If you’re new to using yen, it can take a while to get a feel for how much it’s worth. Aside from conversion rates, you also need to consider the costs of rent and products in Japan, too—right? Well, luckily, it’s not that hard.
After currency conversion, the cost of living in Japan is similar to the U.S. This means you can just convert JPY to USD for a sense of the purchasing power. For example, as of mid-2023, 1 million yen is roughly $7,000 USD, and it can buy about the same as $7,000 USD in the U.S.
Below, I’ll share many reference points for getting a sense of what’s a lot of money in Japan. We’ll look at what is considered “rich,” along with median salary, minimum wage, cost of living, and the cost of various common items!
Converting Yen to USD
Before we get into all the different measurements of wealth in Japan, let’s cover some quick notes on conversion.
The value of the Japanese yen has fallen relative to the US dollar in recent years. So now, it’s actually harder to convert yen to dollars in your head.
It used to be true that $1 USD was about 100 yen. So, to quickly estimate any conversion, you would just move the decimal point over two spots:
- 500 yen = roughly $5 USD
- 1,000 yen = roughly $10 USD
- 10,000 yen = roughly $100 USD
However, as of mid-2023, $1 USD is worth around 140 yen, not just 100 yen. This is great for Americans visiting Japan, as it means our dollars go further in Japan now. But the conversion is trickier.
Here are some useful conversions for the cash amounts you may be dealing with on a vacation to Japan:
- 1,000 yen = ~$7 USD
- 5,000 yen = ~$35 USD
- 10,000 yen = ~$70 USD
- 20,000 yen = ~$140 USD
- 50,000 yen = ~$350 USD
- 100,000 yen = ~$700 USD
And here are some quick conversions for larger amounts:
- 1 million yen = ~$7,000 USD
- 10 million yen = ~$700,000 USD
- 100 million yen = ~$7 million USD
- 1 billion yen = ~$70 million USD
Again, these are just some rough estimates. If you want precise conversions or you’re not great at doing math in your head, you may want to download a currency conversion app on your phone.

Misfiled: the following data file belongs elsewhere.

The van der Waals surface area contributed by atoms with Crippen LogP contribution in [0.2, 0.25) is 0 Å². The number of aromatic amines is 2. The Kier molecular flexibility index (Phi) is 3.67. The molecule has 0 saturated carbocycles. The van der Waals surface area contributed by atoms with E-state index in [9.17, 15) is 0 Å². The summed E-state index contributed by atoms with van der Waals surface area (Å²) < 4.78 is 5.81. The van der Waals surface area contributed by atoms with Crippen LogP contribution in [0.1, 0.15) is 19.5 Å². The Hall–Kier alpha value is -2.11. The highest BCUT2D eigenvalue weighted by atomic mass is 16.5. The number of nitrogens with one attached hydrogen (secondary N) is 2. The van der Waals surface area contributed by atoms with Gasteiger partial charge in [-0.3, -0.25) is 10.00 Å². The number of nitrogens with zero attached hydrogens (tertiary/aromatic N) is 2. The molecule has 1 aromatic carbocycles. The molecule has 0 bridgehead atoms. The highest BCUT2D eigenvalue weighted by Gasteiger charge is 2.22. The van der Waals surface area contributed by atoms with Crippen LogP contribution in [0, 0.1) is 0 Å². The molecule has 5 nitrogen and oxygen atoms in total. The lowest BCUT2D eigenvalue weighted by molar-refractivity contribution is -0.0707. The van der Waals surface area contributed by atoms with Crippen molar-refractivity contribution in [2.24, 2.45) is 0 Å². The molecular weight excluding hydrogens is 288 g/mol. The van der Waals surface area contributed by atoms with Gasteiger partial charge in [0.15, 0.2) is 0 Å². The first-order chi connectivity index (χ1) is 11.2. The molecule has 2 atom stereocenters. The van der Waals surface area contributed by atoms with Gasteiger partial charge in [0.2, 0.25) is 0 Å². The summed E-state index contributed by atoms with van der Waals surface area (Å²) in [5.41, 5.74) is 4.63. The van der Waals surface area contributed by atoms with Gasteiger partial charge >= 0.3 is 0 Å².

What Is Rich in Japan?
Now let’s look at what is considered “wealthy” in Japan.
An article in the Japan Times mentions a specific set of numbers to define “wealthy” by the standards of the Japanese financial industry.
Those numbers are an annual income of at least 30 million yen (roughly $212,000 USD), and a total net worth of at least 100 million yen (roughly $707,000 USD).
So that’s what is considered “rich” at the high end in Japan. But now let’s look at what is a more typical but still “good” salary.
What Is a Good Salary in Japan?
Japan has a median salary around 3.5 million yen (or ~$24,800) annually, and average salary around 4.2 million yen (or ~$29,700) annually. When broken down monthly, that’s a median salary of roughly 291,000 yen (or ~$2,050 USD) per month.
However, these statistics can vary depending on a few factors, such as:
- What year of data you’re looking at.
- What the conversion rate between yen and USD currently is.
- Whether you’re looking at average or median. (The average is higher, as it is skewed upward by very high earners.)
- The specific industry, population, or area being surveyed.
For example, the average salary in Tokyo is about 50% higher than in the rest of Japan, at around 6.3 million yen (or ~$44,500 USD).
When it comes to foreigners working in Japan, one of the most common jobs is teaching English. The average salary in that position is about 3.2 million yen (~$22,600 USD) per year. So it’s a bit below average, but not horrible.
What Is a Good Hourly Wage in Japan?
A “good wage” could be defined in a few different ways. I’ll give you a few points of reference to consider.
First, since Japan’s cost of living is similar to the U.S., it’s pretty easy for Americans to think about this issue. Just ask yourself what wage you’d consider “good” in the U.S., and the answer should be about the same for Japan (converted to yen).
If you divide the average annual salary in Japan by the average working hours, we get an “average wage” of 2,417 yen per hour (about ~$17 USD/hour). Most people would consider this a decent wage in Japan, since it’s an average that includes very well-paid workers in the sample, too.
One last number to consider: Surveys show that part-time workers in Japan average about 1,400 yen per hour (about ~$9.90 USD/hour).